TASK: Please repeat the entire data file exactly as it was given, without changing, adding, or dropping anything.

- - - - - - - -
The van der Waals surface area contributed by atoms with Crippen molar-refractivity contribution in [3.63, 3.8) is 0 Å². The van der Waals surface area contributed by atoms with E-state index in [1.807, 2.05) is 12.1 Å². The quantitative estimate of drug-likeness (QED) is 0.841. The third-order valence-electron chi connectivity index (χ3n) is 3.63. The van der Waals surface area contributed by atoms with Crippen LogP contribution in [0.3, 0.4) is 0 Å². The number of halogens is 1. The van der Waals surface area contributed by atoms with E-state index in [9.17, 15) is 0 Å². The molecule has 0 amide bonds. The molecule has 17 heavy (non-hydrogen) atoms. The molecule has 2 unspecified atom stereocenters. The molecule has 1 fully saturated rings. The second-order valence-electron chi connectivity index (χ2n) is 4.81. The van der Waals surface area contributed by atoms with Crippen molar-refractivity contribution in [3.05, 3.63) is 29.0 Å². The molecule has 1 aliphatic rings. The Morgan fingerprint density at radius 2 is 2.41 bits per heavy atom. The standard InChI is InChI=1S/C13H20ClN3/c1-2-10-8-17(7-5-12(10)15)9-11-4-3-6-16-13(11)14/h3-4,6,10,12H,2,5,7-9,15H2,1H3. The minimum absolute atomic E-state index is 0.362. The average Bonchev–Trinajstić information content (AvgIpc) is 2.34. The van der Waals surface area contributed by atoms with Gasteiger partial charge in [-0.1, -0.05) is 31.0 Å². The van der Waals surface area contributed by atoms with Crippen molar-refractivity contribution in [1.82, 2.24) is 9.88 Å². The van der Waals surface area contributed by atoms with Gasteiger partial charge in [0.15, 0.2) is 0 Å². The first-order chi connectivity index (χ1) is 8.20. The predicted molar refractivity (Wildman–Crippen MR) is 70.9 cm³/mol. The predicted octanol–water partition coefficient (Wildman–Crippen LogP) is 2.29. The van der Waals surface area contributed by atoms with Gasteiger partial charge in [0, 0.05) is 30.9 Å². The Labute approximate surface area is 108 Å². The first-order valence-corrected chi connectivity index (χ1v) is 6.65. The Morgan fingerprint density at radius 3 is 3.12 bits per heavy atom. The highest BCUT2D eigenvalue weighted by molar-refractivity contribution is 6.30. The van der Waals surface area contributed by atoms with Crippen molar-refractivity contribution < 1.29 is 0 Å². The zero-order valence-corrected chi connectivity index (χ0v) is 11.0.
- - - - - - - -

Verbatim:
The van der Waals surface area contributed by atoms with Crippen molar-refractivity contribution in [3.63, 3.8) is 0 Å². The van der Waals surface area contributed by atoms with E-state index in [1.807, 2.05) is 12.1 Å². The quantitative estimate of drug-likeness (QED) is 0.841. The third-order valence-electron chi connectivity index (χ3n) is 3.63. The van der Waals surface area contributed by atoms with Crippen LogP contribution in [0.3, 0.4) is 0 Å². The number of halogens is 1. The van der Waals surface area contributed by atoms with E-state index in [9.17, 15) is 0 Å². The molecule has 0 amide bonds. The molecule has 17 heavy (non-hydrogen) atoms. The molecule has 2 unspecified atom stereocenters. The molecule has 1 fully saturated rings. The second-order valence-electron chi connectivity index (χ2n) is 4.81. The van der Waals surface area contributed by atoms with Crippen molar-refractivity contribution in [3.05, 3.63) is 29.0 Å². The molecule has 1 aliphatic rings. The Morgan fingerprint density at radius 2 is 2.41 bits per heavy atom. The standard InChI is InChI=1S/C13H20ClN3/c1-2-10-8-17(7-5-12(10)15)9-11-4-3-6-16-13(11)14/h3-4,6,10,12H,2,5,7-9,15H2,1H3. The minimum absolute atomic E-state index is 0.362. The average Bonchev–Trinajstić information content (AvgIpc) is 2.34. The van der Waals surface area contributed by atoms with Gasteiger partial charge in [-0.1, -0.05) is 31.0 Å². The van der Waals surface area contributed by atoms with Crippen molar-refractivity contribution in [1.82, 2.24) is 9.88 Å². The van der Waals surface area contributed by atoms with Gasteiger partial charge in [0.15, 0.2) is 0 Å². The first-order chi connectivity index (χ1) is 8.20. The predicted molar refractivity (Wildman–Crippen MR) is 70.9 cm³/mol. The predicted octanol–water partition coefficient (Wildman–Crippen LogP) is 2.29. The van der Waals surface area contributed by atoms with Gasteiger partial charge in [0, 0.05) is 30.9 Å². The Labute approximate surface area is 108 Å². The first-order valence-corrected chi connectivity index (χ1v) is 6.65. The Morgan fingerprint density at radius 3 is 3.12 bits per heavy atom. The highest BCUT2D eigenvalue weighted by molar-refractivity contribution is 6.30. The van der Waals surface area contributed by atoms with Crippen molar-refractivity contribution < 1.29 is 0 Å². The zero-order valence-corrected chi connectivity index (χ0v) is 11.0.